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Holy Week | Postcards
Wednesday

As we move deeper into Holy Week, today’s digital postcard taps into deeper harms and betrayals as well. For all the beauty of the places we are traveling on Spring Break this week, and all the beauty of the United States, of the world in which we live, so many scars remain from past injustice and so many wound are open to display present harms as well.

Tonight my community of faith shared the supper and washed one another’s feet. I miss that service. It is a beautiful ritual of love and humility, shared each year.

In John’s account of the last supper, Jesus became troubled and said, “One of you will betray me.” He may as well have said, “Every one of you will betray me.” When the beloved disciple asked “Who is it?” Jesus replied “the one to whom I give this bread.”

Jesus has given himself – his body, the bread of life – to every one of us. And every one of us has betrayed that gift. The scars of that betrayal and fresh wounds, too, are in evidence everywhere – personally and socially. And this day, this holy week, we are called to look honestly at the betrayals as well as the beauties of life.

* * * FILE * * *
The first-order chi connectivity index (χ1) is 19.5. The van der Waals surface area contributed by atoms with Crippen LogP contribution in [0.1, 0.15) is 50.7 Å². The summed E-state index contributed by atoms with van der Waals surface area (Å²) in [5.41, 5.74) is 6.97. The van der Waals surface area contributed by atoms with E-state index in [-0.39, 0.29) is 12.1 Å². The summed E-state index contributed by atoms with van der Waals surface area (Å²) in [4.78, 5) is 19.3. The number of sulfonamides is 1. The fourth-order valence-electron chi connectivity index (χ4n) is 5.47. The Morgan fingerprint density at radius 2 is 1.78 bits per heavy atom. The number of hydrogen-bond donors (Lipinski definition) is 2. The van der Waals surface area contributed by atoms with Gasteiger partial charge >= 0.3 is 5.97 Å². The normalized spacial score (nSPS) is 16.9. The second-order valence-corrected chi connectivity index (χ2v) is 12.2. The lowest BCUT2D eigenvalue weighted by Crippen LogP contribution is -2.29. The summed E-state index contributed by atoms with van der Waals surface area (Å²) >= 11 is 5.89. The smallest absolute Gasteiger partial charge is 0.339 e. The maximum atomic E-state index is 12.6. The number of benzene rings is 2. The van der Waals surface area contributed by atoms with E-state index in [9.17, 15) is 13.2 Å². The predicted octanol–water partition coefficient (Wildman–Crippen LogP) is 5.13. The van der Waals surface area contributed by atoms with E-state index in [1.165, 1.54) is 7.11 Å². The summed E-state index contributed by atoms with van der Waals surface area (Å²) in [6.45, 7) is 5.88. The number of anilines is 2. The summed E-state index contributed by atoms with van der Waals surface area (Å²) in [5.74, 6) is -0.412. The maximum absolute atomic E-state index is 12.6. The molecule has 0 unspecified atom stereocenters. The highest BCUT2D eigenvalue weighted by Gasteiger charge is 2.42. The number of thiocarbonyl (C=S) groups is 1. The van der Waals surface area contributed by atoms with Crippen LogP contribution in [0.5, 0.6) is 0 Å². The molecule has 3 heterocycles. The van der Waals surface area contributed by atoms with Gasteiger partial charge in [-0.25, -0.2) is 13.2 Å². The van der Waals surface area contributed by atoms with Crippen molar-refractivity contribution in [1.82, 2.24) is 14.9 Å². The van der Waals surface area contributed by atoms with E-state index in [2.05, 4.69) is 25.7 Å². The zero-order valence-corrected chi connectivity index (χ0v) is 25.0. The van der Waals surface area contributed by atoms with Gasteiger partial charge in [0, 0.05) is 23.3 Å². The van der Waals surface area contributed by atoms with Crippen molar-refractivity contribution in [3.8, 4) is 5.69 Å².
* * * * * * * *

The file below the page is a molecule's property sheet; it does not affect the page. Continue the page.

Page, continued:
Today as we strolled along taking in the beauty of the ocean, the ships, the birds, and the beaches, I was drawn up short by a historical marker. it told one of hundreds of horrific stories from the greatest of human betrayals . . . when Europeans, Americans and others stole the people of Africa – often justifying their actions with scripture – and caused for these sisters and brothers loss of land and home and family, diseases, social displacement, denial of religion and way of life, inhumane treatment, enslavement, suffering of all kinds, and death. It is one of the wounds of US history and the Christian religion that still cries out for redress, repair, forgiveness and reconciliation. (You can read the full text of the historical marker here.)

unholy betrayal demands redress, repair, reconciliation

 

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